I enter an overcrowded cafe on a wet Parisian morning that is brimming with people and the strong smell of coffee. I take off my now drenched overcoat and hang it comfortably on the back of my chair. I toss my hair and sit down, adjusting my polka dot dress. I order an espresso and open my bag to take out the book I am reading, resuming from the point I left it at the night before.
The woman sitting on the table next to mine, who has been eyeing me slyly for quite a while, now stares at me, unabashedly with surprise and disbelief dripping from her face.
I know that look. I know that disbelief. The disbelief at a woman, dressed like I am, could actually read. The look doesn’t surprise me anymore, I have seen it way too many times. Though every time I sit at the receiving end, I wonder at the polarity between red lipstick and reading.
In a world where everything fits neatly in either of the clearly demarcated dichotomies of one and another, in a world where classification begins and ends in either good or bad, man and woman, rich and poor – it can come as a shock to many of us when we see something or someone, attempting to or successfully transcending these boundaries to exist in free floating spaces. The thought that someone or something could steer away from being straightjacketed into these existing spaces with limiting boundaries and limitations scares us.
Anything and everything that refuses to be bundled within these non-porous borders, or to be categorised within a certain ‘type’ is seen as a threat to the long-existing power structures, that operate and feed on these boundaries and differences.
For as long as I know, I have been offered fixed models of ‘femininity’ – an already problematic word. Who defines femaleness? Why are certain behavioural aspects ascribed exclusively to ‘femininity’, expected to be followed, without noise (unsurprisingly) by women. A woman is either an ‘angel’– the perfect woman, or the ‘seductress’– a neat opposite of the former. Every existing mode of behaviour is either rejected or comfortably bracketed under these two.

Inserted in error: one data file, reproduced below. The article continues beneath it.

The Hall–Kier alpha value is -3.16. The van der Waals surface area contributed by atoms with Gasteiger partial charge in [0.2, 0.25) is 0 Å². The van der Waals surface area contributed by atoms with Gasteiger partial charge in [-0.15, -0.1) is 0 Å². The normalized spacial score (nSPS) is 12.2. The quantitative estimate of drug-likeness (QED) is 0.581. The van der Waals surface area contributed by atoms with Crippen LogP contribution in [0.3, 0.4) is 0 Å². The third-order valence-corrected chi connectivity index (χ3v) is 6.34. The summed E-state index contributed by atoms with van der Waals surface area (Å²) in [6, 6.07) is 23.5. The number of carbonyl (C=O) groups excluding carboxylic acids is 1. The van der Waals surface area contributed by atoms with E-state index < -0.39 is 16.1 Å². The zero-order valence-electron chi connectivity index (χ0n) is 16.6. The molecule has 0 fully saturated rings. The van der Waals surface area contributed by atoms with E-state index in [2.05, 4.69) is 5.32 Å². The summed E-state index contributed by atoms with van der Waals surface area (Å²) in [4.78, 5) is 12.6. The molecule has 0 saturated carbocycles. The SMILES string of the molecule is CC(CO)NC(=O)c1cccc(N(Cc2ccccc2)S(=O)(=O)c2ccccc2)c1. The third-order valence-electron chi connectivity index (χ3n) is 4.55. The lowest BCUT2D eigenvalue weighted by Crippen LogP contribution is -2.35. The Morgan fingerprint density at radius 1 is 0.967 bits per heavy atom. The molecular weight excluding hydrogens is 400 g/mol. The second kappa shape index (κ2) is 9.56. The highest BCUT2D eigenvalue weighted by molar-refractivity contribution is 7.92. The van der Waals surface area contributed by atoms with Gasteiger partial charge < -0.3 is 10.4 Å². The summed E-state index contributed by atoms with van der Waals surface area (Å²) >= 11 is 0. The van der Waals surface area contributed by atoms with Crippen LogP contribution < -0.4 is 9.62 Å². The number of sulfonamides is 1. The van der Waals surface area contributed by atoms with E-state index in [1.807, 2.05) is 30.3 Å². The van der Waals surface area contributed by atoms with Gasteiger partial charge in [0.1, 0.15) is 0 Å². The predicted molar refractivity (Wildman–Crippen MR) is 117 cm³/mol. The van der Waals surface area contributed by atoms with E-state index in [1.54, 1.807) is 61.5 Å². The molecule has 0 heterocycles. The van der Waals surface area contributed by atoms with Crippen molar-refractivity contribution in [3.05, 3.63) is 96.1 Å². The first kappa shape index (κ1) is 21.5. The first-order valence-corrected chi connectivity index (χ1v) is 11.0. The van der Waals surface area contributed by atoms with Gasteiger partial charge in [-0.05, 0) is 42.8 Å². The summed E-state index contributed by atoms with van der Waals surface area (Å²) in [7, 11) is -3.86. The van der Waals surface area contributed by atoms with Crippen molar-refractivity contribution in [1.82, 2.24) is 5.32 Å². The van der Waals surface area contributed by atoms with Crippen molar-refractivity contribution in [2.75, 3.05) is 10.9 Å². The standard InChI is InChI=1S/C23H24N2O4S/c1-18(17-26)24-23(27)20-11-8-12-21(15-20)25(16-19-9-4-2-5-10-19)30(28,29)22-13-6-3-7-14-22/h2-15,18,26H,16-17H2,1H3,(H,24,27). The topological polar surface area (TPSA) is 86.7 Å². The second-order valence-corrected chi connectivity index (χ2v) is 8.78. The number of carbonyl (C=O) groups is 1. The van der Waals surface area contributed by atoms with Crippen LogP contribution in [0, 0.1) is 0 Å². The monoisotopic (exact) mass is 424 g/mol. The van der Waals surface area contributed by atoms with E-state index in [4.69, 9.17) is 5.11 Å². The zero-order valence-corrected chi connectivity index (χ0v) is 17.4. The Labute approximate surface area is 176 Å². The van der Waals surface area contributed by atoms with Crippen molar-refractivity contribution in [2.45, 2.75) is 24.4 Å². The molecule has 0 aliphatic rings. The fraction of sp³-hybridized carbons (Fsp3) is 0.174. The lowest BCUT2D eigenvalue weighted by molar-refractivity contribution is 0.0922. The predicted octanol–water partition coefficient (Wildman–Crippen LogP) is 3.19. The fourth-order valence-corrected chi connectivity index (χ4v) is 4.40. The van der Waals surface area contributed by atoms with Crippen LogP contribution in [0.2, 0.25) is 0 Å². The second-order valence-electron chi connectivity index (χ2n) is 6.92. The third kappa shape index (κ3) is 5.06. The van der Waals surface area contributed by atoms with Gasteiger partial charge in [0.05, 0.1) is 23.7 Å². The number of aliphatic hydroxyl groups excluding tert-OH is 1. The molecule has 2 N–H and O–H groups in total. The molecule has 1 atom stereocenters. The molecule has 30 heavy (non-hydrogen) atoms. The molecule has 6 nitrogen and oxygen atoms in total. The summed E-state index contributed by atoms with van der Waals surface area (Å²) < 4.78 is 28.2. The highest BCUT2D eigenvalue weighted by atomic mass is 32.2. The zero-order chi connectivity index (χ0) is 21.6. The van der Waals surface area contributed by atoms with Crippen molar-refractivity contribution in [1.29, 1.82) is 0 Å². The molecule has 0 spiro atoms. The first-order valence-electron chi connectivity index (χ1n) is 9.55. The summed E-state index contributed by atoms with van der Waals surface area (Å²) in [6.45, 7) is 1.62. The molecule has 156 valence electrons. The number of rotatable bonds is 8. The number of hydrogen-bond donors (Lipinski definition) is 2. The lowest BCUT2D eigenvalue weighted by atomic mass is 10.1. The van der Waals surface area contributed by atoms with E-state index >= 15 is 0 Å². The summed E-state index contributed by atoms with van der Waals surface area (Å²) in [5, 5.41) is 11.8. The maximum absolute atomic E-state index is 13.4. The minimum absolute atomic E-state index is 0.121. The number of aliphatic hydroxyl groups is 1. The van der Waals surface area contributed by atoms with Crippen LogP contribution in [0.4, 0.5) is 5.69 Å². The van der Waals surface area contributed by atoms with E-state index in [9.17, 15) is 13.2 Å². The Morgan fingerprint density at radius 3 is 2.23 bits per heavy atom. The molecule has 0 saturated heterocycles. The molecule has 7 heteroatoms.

A woman can either be a ‘home maker’ or a ‘home breaker’, can either be the faithful wife waiting for her husband to return from work, or be the mistress, the seductress, a threat to the well-received woman at home, can either be the silent observer, the woman with a sense or a raging voice, of feminism, utterly meaningless and loud.
These spaces, this dichotomy has not only created models to live by and adhere to, but has succeeded in creating fractions and frictions within woman themselves – a smart tool to prevent the woman from being united and fight against the larger, pressingly important, oppressive structures of patriarchy, sexism, racism and capitalism among others.
What Frantz Fanon said about racism perpetrating and encouraging friction between Africans themselves, especially between the men and the women, to prevent a collective rebellion is exactly the way all power structures exist and thrive in the world. The oppressed, unknowingly, engrossed in the fight among themselves, pull down one another (in this case women) and conveniently forget and misplace the larger oppression, happy and satisfied, reeling in the boost to their smothered egos, by competing against their fellows and emerging victorious in battles that are perpetuated by the oppressors.
Remind me again why do women who choose to have a baby consider the woman who refuses to bear one as a threat to her existence?
Born in this structure of differences, I learnt at a fairly young age that I could choose either one of the models offered, banishing the other vocally. Any attempt at questioning the difference was shushed by the women around me.